Wildlife Population Analysis with GIS: Conservation Management of Royal Albatross

Bruce R. McLennan1, Martin K. Purvis1 and Christopher J.R. Robertson2
1Department of Information Science, University of Otago, PO Box 56, Dunedin, New Zealand.
2Conservation Sciences Centre, Department of Conservation, Wellington, New Zealand.

Abstract
This paper examines the use of geographic information systems (GIS) for wildlife management. A prototype GIS that embodies principles of landscape ecology successfully provided useful information that assists with the management of a breeding colony of Royal Albatross in New Zealand. The prototype also provides information that aids in the exploration of the distribution of nest sites within the colony.

There are numerous examples in the literature of the use of GIS for the assessment of habitat requirements and the prediction of suitable areas of habitat for wildlife species. In most cases the use of GIS in this manner have relied on the spatial data operators that are characteristic of GIS for these analyses and predictions. They are typically based on surrogate variables (eg. landcover) that act as predictors of species presence/absence and normally consider a single temporal snapshot.

The adoption of GIS for ecological research and applications has been somewhat slower than that for habitat analyses. Ecological studies focus on organisms and the emphasis has traditionally been on interactions that affect the number of organisms and the changes in those numbers over time. Spatial interactions between organisms, and between organisms and their environment, were either simplified or ignored altogether. A more recent focus on the principles of landscape ecology which considers the spatial and temporal interaction between landscape characteristics and the distribution of organisms would seem to provide a considerable argument for the adoption of GIS. The facilities GIS offer for the storage, management and retrieval of the large quantities of spatially referenced data required for landscape studies make them particularly useful. But there are some obstacles to be overcome. These include:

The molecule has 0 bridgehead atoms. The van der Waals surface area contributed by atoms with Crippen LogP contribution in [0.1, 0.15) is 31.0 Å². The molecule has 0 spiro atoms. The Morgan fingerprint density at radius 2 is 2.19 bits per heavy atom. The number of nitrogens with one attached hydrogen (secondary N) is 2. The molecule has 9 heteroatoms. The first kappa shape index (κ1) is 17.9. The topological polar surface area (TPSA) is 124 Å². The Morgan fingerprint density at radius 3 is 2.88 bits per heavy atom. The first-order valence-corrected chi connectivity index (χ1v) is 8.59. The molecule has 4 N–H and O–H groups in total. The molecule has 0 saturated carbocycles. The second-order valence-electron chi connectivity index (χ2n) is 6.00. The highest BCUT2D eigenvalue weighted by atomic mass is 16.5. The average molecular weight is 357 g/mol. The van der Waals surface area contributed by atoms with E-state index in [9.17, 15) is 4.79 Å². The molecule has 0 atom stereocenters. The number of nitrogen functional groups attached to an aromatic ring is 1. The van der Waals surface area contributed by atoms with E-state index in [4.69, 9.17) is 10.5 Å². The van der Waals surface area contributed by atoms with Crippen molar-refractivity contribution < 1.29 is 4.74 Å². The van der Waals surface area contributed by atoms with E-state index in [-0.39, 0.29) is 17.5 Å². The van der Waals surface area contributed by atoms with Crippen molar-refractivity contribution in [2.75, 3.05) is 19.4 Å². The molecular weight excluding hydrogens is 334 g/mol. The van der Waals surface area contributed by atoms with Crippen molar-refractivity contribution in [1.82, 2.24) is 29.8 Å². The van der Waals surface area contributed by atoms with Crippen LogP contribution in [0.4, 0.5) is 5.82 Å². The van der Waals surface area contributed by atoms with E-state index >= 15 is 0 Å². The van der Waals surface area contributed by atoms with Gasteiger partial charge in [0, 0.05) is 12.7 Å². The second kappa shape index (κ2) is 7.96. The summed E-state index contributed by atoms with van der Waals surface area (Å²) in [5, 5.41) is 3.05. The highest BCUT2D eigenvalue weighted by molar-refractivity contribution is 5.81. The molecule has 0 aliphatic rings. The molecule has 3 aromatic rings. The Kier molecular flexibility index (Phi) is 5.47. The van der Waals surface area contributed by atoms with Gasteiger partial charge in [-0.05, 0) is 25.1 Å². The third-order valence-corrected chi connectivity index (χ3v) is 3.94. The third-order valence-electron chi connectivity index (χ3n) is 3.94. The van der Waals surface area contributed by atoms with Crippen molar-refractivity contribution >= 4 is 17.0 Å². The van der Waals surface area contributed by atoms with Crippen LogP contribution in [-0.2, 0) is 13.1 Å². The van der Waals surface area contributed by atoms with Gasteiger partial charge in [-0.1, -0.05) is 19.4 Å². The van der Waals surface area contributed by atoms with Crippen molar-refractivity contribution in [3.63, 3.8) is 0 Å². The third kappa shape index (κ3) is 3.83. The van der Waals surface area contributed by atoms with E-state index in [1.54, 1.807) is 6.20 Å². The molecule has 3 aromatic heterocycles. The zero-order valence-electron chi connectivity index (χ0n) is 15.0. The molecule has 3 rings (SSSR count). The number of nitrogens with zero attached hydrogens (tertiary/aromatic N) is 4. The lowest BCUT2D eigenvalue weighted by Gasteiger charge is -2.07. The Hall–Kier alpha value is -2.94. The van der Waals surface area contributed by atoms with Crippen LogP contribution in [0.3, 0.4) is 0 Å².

This paper describes a prototype spatial information system (SIS) that has been developed by the Department of Information Science at the University of Otago, in collaboration with the Department of Conservation for the collection, maintenance, analysis and reporting of data concerning a breeding colony of Royal Albatross at Taiaroa Head, on the Otago Peninsula. This colony is somewhat unique since it has been the subject of a continuous scientific monitoring and protection effort since the late 1930s. As a result, approximately 60 years of spatial and aspatial breeding data have been collected. The prototype system integrates these data with physical topographic, cultural and natural feature data obtained from aerial and GPS surveys in a manner that allows systematic spatial analyses to be conducted that were not previously feasible.

Three example analyses are discussed that demonstrate the systemís capabilities for the exploration of relationships. This leads to a better understanding of the spatial and temporal relationships between breeding birds and their physical environment and that assist in the management of the colony itself.

The prototype system is significant in that the successful management of the colony is information critical. The albatross population at Taiaroa Head is growing steadily but has yet to reach a level at which it could be considered naturally self-sustaining. The success of the colony therefore depends on the quality of the decisions made regarding its management. The colony has considerable conservation value as it provides a unique opportunity to closely study a species of seabird that is otherwise inaccessible. Itís presence also generates a substantial amount of tourism revenue. The prototype also represents an ecological application of GIS technology that is data rich. Detailed data is maintained for all individuals in the population over a continuous time period at a high spatial scale.